King Yudhiṣṭhira, in a gorgeous chariot yoked to excellent horses, was present there along with his queens, including Draupadī, and their features were so beautiful that it appeared as if the great Rājasūya sacrifice were standing there in person, along with the different functions of the sacrifice.
Following the Rājasūya sacrifice, there was the Vedic ritualistic duty known as patnī-saṁyāja. This sacrifice, which one performs along with one’s wife, was also duly conducted by the priests of King Yudhiṣṭhira. As Queen Draupadī and King Yudhiṣṭhira were taking their avabhṛtha bath, the citizens of Hastināpura as well as the demigods began to beat on drums and blow trumpets out of feelings of happiness, and there was a shower of flowers from the sky. When the King and the Queen finished their bath in the Ganges, all the other citizens, consisting of all the varṇas, or castes—the brāhmaṇas, kṣatriyas, vaiśyas and śūdras—took their baths in the Ganges. Bathing in the Ganges is recommended in the Vedic literature because by such bathing one is freed from all sinful reactions. This is still current in India, especially at particularly auspicious moments. At such times, millions of people bathe in the Ganges.
After taking his bath, King Yudhiṣṭhira dressed in a new silken cloth and wrapper and decorated himself with valuable jewelry. The King not only dressed himself and decorated himself but also gave clothing and ornaments to all the priests and the others who had participated in the yajñas. In this way, he worshiped them all. He constantly worshiped his friends, his family members, his relatives, his well-wishers and everyone present, and because he was a Vaiṣṇava, a great devotee of Lord Nārāyaṇa, he knew how to treat everyone well. The Māyāvādī philosophers’ endeavor to see everyone as God is an artificial attempt at oneness, but a Vaiṣṇava, or a devotee of Lord Nārāyaṇa, sees every living entity as part and parcel of the Supreme Lord. Therefore, a Vaiṣṇava’s treatment of other living entities is on the absolute platform. As one cannot treat one part of his body differently from another part, because they all belong to the same body, a Vaiṣṇava does not see a human being as distinct from an animal because in both he sees the soul and the Supersoul seated together.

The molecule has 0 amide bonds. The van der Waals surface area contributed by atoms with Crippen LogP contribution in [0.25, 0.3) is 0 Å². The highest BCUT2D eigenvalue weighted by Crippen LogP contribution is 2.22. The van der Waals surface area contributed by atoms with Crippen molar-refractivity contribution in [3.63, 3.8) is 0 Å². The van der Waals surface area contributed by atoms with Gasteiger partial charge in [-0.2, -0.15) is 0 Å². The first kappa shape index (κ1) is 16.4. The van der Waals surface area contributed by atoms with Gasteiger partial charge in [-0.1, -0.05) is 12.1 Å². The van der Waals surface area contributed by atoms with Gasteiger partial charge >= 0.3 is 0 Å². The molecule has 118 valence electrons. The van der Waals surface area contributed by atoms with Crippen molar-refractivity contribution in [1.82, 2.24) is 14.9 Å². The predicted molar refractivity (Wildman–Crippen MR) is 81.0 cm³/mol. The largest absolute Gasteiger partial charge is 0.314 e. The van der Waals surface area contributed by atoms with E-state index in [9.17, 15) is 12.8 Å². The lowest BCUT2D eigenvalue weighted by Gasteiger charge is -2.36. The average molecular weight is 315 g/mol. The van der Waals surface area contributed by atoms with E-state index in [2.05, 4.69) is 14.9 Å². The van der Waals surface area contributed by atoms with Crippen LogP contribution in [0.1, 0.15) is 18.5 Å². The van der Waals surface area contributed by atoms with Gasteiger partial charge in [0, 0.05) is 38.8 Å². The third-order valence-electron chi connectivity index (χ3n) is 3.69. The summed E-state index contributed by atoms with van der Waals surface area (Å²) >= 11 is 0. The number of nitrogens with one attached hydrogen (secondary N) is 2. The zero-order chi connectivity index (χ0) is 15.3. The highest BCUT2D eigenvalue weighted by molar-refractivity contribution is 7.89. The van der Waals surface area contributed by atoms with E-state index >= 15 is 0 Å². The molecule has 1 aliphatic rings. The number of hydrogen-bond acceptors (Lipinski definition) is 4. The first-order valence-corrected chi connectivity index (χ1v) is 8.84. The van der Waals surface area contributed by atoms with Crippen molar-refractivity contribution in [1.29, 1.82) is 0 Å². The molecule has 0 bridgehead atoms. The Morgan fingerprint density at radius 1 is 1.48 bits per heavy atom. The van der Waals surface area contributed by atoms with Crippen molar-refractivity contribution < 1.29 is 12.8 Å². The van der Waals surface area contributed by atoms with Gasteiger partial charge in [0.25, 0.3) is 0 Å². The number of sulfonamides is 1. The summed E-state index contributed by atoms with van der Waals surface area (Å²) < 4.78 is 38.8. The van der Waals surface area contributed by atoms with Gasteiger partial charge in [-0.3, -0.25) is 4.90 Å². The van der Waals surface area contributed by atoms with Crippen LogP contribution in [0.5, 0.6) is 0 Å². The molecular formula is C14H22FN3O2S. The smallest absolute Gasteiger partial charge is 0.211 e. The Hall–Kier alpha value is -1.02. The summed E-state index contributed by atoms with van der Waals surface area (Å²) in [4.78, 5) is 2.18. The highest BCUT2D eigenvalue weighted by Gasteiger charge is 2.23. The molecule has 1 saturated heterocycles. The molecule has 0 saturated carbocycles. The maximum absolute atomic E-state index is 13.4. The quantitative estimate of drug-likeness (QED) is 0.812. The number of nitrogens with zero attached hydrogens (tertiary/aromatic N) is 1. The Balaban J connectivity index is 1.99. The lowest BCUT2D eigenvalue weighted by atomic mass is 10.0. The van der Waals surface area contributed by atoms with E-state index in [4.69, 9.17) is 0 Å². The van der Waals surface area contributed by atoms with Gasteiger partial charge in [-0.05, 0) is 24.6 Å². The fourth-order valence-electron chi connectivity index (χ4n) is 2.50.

When everyone was refreshed after bathing and was dressed in silken clothing with jeweled earrings, flower garlands, turbans, long wrappers and pearl necklaces, they looked, all together, like the demigods from heaven. This was especially true of the women, who were very nicely dressed. Each wore a golden belt around the waist. They were all smiling, with spots of tilaka and curling hair scattered here and there. This combination was very attractive.
Those persons who had participated in the Rājasūya sacrifice—including the most cultured priests, the brāhmaṇas who had assisted, the citizens of all the varṇas, and the kings, demigods, sages, saints and citizens of Pitṛloka—were all very much satisfied by the dealings of King Yudhiṣṭhira, and at the end they happily departed for their residences. While returning to their homes, they talked of the dealings of King Yudhiṣṭhira, and even after continuous talk of his greatness they were not satiated, just as one may drink nectar over and over again and never be satisfied. After the departure of all the others, Mahārāja Yudhiṣṭhira restrained the inner circle of his friends, including Lord Kṛṣṇa, not allowing them to leave. Lord Kṛṣṇa could not refuse the request of the King. Kṛṣṇa therefore sent back all the heroes of the Yadu dynasty—Sāmba and others. All of them returned to Dvārakā, and Lord Kṛṣṇa personally remained to give pleasure to the King.
In the material world, everyone has a particular type of desire to be fulfilled, but one is never able to fulfill his desires to his full satisfaction. But King Yudhiṣṭhira, because of his unflinching devotion to Kṛṣṇa, could fulfill all his desires successfully by the performance of the Rājasūya sacrifice. From the description of the Rājasūya-yajña, such a function appears to be a great ocean of opulent desires. Such an ocean is not possible for an ordinary man to cross; nevertheless, by the grace of Lord Kṛṣṇa, King Yudhiṣṭhira was able to cross it very easily, and thus he became freed from all anxieties.